After the fetch you will be sitting in a working branch "master". To get a working branch with a more descriptive name, am explicit checkout is recommended.

git checkout --track -b git-svn-working git-svn/remote-branch

Updating GIT

To update your git repository with any potential changes made in SVN do a fetch:

git svn fetch

If any come in they will live in a branch in your GIT repository coming off you recent local commits. To "replay" your locally committed modifications use

git svn rebase

This may throw conflicts which you will have to resolve by hand.

Updating SVN

To update SVN with locally committed modifications (not working directory mods) first update your git repository as above then issue:

git svn dcommit

Note the "d" in dcommit.

There is always a potential race condition between your last fetch/rebase and the dcommit. If someone happened to commit in the mean time you will get a somewhat cryptic message:

shell-prompt> git svn dcommit
Merge conflict during commit: Your file or directory
'git/path/to/some/committed/file' is probably out-of-date: The
version resource does not correspond to the resource within the
transaction.  Either the requested version resource is out of date
(needs to be updated), or the requested version resource is newer
than the transaction root (restart the commit). at /path/to/git-svn
line 405

Just redo this tripple:

git svn fetch
git svn rebase
git svn dcommit

Checking where you are at

If a git svn fetch causes remote commits to be downloaded you can check where your currently at in your local development.

  • Find out changes your working directory has which haven't been locally committed
git status
  • Find out what branch you are on and what others are available
git branch -a
  • Browse the commits and branche structure.
gitk --all

Advanced: Linking another, remote GIT repository to your GIT and GIT-SVN

You can use an intermediate GIT repository to syncronize an SVN repository to another GIT repository, be it a native GIT or GIT-CVS or GIT-SVN one. To do this, first set up an intermediate git-svn repository like above. If it is a new repository, it should be "primed" with at least a single file. Then, add the remote GIT repository:

git fetch <LABLE_FOR_REMOTE>

This links the labeled remote GIT repository and fetches its single file.

To upload remote history to SVN first make sure you are working in git-svn-working (git branch -a will tell). Then decide between one of two methods:

Mostly lossless history with git svn set-tree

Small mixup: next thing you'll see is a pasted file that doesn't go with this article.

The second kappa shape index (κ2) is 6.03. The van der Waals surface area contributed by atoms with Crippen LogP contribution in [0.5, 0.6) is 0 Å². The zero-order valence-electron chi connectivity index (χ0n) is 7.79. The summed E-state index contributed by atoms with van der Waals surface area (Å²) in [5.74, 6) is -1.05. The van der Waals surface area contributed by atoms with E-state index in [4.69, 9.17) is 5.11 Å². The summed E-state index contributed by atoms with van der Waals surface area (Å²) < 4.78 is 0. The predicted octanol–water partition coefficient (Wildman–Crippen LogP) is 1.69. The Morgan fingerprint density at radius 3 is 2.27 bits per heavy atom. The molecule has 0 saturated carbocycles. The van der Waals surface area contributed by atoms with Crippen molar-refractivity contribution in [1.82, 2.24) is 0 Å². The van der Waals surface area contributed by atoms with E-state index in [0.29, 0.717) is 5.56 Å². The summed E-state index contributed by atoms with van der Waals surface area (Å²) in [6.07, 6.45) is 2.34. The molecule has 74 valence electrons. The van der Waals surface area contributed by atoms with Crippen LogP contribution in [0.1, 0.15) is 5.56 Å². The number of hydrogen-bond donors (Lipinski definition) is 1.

Warning: use this command with caution as it forces a commit that makes the SVN area appear just like the state at the given GIT commit.

To upload a single remote commit to SVN use

git svn set-tree <COMMIT>


git svn set-tree <COMMIT1>..<COMMIT2>

To upload all commits between #1 and #2 inclusive. Note: use set-tree only in this special case of syncing with a remote branch. If you are using git only to track SVN you should use git svn dcommit to upload changes.

The commit ID can be taken from running gitk on the remote branch like:

gitk $(cat .git/refs/remotes/LABEL_FOR_REMOTE/REMOTE_BRANCH_NAME)

While this does replay remote commits into SVN, the commits will have current dates and will be attributed to the git-svn user and not the original author.

Your working branch will still be at the pre set-tree state. To catch up do

git reset --hard git-svn

Where "git-svn" is the branch created during git svn init. If you choose something besides the default, substitute it here.

Lossy history with git merge + git svn dcommit

If you want to control how the remote history is uploaded you can periodically merge the remote branch with the git-svn one:

git merge [-m "some merge commit message"] <LABEL_FOR_REMOTE/REMOTE_BRANCH_NAME>

Followed by a "dcommit"

git svn dcommit

This will not preserve any history of the remote branch in SVN. That is, it will look like a single commit regardless of how many commits were made to the remote branch. It will be attributed to the git-svn user and will have a commit message like "Merge commit 'LABEL_FOR_REMOTE/REMOTE_BRANCH_NAME' into git-svn-working" unless the -m option was given.


I keep a GIT/GIT-SVN repository as well as a "local-working-copy" GIT repository. Each has the other as a remote.

git remote add -f local-working-copy /path/to/working/copy/.git

To sync I do the following in the git/git-svn repository:

git cherry HEAD remotes/local-working-copy/dybsvn-trunk

to see how they differ:

gitk $(cat .git/refs/heads/dybsvn-trunk .git/refs/remotes/local-working-copy/dybsvn-trunk )&
git merge --no-commit [top commit of local-working-copy]

(I think I can also use just remotes/local-working-copy/dybsvn-trunk)

This may have conflicts, fix them and

git commit

This collapses all the commit in the local-working-copy into one so some fine grained details of the history are lost. I would like to keep them, but I don't see how.

From the working directory I just do a git pull.